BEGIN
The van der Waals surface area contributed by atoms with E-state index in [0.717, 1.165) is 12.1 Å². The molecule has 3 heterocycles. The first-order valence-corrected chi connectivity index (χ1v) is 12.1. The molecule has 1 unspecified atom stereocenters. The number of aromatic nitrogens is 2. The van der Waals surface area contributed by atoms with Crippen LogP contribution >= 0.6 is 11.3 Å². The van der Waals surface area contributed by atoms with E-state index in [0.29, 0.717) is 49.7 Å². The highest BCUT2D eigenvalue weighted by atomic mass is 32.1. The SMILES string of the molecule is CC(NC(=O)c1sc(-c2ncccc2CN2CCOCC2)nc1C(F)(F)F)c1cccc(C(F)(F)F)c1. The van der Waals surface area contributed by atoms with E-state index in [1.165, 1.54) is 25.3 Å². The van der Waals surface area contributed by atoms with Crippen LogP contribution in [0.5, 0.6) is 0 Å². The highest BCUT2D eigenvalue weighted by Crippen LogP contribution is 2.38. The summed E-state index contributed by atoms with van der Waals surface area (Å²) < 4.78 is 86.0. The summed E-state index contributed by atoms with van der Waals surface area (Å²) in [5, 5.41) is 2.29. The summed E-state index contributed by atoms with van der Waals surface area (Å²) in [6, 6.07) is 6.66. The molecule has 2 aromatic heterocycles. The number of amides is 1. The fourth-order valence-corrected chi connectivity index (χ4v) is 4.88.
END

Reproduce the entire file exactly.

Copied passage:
The van der Waals surface area contributed by atoms with E-state index in [0.717, 1.165) is 12.1 Å². The molecule has 3 heterocycles. The first-order valence-corrected chi connectivity index (χ1v) is 12.1. The molecule has 1 unspecified atom stereocenters. The number of aromatic nitrogens is 2. The van der Waals surface area contributed by atoms with Crippen LogP contribution >= 0.6 is 11.3 Å². The van der Waals surface area contributed by atoms with E-state index in [0.29, 0.717) is 49.7 Å². The highest BCUT2D eigenvalue weighted by atomic mass is 32.1. The SMILES string of the molecule is CC(NC(=O)c1sc(-c2ncccc2CN2CCOCC2)nc1C(F)(F)F)c1cccc(C(F)(F)F)c1. The van der Waals surface area contributed by atoms with E-state index in [1.165, 1.54) is 25.3 Å². The van der Waals surface area contributed by atoms with Crippen LogP contribution in [0.5, 0.6) is 0 Å². The highest BCUT2D eigenvalue weighted by Crippen LogP contribution is 2.38. The summed E-state index contributed by atoms with van der Waals surface area (Å²) < 4.78 is 86.0. The summed E-state index contributed by atoms with van der Waals surface area (Å²) in [5, 5.41) is 2.29. The summed E-state index contributed by atoms with van der Waals surface area (Å²) in [6, 6.07) is 6.66. The molecule has 2 aromatic heterocycles. The number of amides is 1. The fourth-order valence-corrected chi connectivity index (χ4v) is 4.88.